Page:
Tuesday, July 3, 2012


Today, a topic which I am, I feel, reasonably well informed on: cake. As with almost every part of the standard wedding package, this is optional. You don’t have to have one. Of course, we will be – funnily enough cake ranks pretty highly on my list of likes – and if you also think this is a thing worth having, here are some options to fill the cake-void.

Traditional Tiered Cake
I use traditional loosely here, in the sense that, like many wedding cakes which have gone before, the cake has more than one layer and is either stacked on the cake below or precariously balanced on pillars. These come in all shapes and sizes and can be procured from bakeries, specialist cake decorators, caterers, and the occasional willing friend or family member (be aware that asking someone to make your cake is a pretty big time commitment, though – if I was going to do that I’d offer to provide the ingredients).

There’s also no need to decorate the traditional way – I have nothing against fondant/white icing, but if you’re not a fan don’t feel compelled – whatever icing you like should do just fine.

People often grumble about the cost of these cakes but let me assure you the cost of ingredients and amount of labour that goes into them more than justifies the cost in most cases. Having made a few for other people, I was actually pleasantly surprised by prices when I started researching ours.

These have become pretty common at weddings in the last few years, and there are heaps of really good reasons why. They don’t need to be cut, so portion control is done for you; they can be decorated quite simply but still look great; they can easily be made by novice bakers (i.e. you and your team of willing helpers); you can mix up the flavours (you can do this inside tiered cakes too but still a feature)… The list goes on. If you buy them they may or may not work out cheaper than a full-sized cake depending on what you want – it can go either way.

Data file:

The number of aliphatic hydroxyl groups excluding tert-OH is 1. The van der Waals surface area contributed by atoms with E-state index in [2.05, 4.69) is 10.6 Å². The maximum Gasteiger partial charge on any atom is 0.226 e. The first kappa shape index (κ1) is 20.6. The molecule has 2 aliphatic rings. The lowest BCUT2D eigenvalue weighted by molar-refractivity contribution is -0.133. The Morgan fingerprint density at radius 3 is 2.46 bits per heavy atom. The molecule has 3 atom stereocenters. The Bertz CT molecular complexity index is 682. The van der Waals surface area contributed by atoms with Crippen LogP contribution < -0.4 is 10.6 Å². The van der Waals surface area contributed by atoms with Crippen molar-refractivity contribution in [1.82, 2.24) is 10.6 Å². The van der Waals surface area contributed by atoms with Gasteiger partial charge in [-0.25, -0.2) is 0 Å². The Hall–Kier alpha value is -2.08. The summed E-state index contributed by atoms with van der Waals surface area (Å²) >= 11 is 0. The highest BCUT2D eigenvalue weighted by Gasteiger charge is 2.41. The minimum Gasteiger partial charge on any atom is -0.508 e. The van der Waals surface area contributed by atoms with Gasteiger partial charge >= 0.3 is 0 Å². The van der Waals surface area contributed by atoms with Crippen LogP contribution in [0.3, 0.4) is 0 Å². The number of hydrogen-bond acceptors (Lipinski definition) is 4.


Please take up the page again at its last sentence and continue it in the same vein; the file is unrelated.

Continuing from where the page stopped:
You can still do the cutting of the cake with a small “proper” cake if you like – if you display them on a tiered stand this looks great and gives you the best of both worlds.

Candy Buffet
While not necessarily a substitute for cake (you can’t really cut a jar of jellybeans) it will certainly satisfy any sweet cravings your guests have, and probably fill them with kid-in-a-candy-store glee. See Amy Atlas for amazing inspiration or Google image search it.

Cake Buffet
Instead of a tower of wedding cake how about a sprawling table covered in different flavours for the guests to take their pick from? Sounds pretty irresistible to me, and you can source them from a local bakery/cakery, or ask family members or close friends to make their best cake and bring in lieu of gifts. Awesome, right?

Cheese “Cake”
Another option I’ve heard of for the less dessert-oriented (what’s wrong with you people?) is to stack wheels of cheese and serve with crackers and fruit paste. While completely awesome, beware that this might well blow the budget out a bit.

Skip It
Just ignore the pre-requisite to have cake and serve dessert, or nothing at all. It’s your wedding, do what suits you!

What did you or will you have at your wedding, and what do you most like to see as a guest? 

Sunday, June 10, 2012

The Dress - How to Buy

There is nothing wrong with buying your wedding dress from a traditional bridal boutique - they do what they do well, and they will handle alterations and pressing for you, and give you peace of mind. But there are other options! I know wedding magazines sometimes won't have you believe it, but it's true.